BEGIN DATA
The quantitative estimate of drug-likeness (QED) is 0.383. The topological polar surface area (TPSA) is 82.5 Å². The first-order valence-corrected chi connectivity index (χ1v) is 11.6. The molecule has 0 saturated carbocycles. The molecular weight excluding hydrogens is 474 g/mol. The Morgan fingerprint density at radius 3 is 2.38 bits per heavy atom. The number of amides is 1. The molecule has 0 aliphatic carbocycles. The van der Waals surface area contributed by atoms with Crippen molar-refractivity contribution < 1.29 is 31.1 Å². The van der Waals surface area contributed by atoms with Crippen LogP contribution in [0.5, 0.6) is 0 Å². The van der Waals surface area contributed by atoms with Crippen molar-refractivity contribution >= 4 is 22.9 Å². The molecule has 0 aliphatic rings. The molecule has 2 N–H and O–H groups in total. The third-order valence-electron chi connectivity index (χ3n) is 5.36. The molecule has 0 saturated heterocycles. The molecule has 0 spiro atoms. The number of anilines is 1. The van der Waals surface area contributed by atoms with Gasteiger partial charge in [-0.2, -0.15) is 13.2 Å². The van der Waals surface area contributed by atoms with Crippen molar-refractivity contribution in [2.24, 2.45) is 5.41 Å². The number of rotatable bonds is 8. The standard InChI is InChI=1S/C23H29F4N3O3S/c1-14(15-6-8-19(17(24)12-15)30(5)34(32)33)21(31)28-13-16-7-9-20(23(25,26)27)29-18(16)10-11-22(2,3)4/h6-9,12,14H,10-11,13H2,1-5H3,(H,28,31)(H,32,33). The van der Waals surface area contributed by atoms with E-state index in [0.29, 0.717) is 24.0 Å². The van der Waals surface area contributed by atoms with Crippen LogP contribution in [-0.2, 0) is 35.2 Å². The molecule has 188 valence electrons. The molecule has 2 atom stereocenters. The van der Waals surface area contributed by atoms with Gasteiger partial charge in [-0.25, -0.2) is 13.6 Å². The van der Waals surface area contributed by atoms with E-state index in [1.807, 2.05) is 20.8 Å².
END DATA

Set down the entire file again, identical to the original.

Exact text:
The quantitative estimate of drug-likeness (QED) is 0.383. The topological polar surface area (TPSA) is 82.5 Å². The first-order valence-corrected chi connectivity index (χ1v) is 11.6. The molecule has 0 saturated carbocycles. The molecular weight excluding hydrogens is 474 g/mol. The Morgan fingerprint density at radius 3 is 2.38 bits per heavy atom. The number of amides is 1. The molecule has 0 aliphatic carbocycles. The van der Waals surface area contributed by atoms with Crippen molar-refractivity contribution < 1.29 is 31.1 Å². The van der Waals surface area contributed by atoms with Crippen LogP contribution in [0.5, 0.6) is 0 Å². The van der Waals surface area contributed by atoms with Crippen molar-refractivity contribution >= 4 is 22.9 Å². The molecule has 0 aliphatic rings. The molecule has 2 N–H and O–H groups in total. The third-order valence-electron chi connectivity index (χ3n) is 5.36. The molecule has 0 saturated heterocycles. The molecule has 0 spiro atoms. The number of anilines is 1. The van der Waals surface area contributed by atoms with Gasteiger partial charge in [-0.2, -0.15) is 13.2 Å². The van der Waals surface area contributed by atoms with Crippen molar-refractivity contribution in [2.24, 2.45) is 5.41 Å². The number of rotatable bonds is 8. The standard InChI is InChI=1S/C23H29F4N3O3S/c1-14(15-6-8-19(17(24)12-15)30(5)34(32)33)21(31)28-13-16-7-9-20(23(25,26)27)29-18(16)10-11-22(2,3)4/h6-9,12,14H,10-11,13H2,1-5H3,(H,28,31)(H,32,33). The van der Waals surface area contributed by atoms with E-state index in [0.29, 0.717) is 24.0 Å². The van der Waals surface area contributed by atoms with Crippen LogP contribution in [-0.2, 0) is 35.2 Å². The molecule has 188 valence electrons. The molecule has 2 atom stereocenters. The van der Waals surface area contributed by atoms with Gasteiger partial charge in [-0.25, -0.2) is 13.6 Å². The van der Waals surface area contributed by atoms with E-state index in [1.807, 2.05) is 20.8 Å².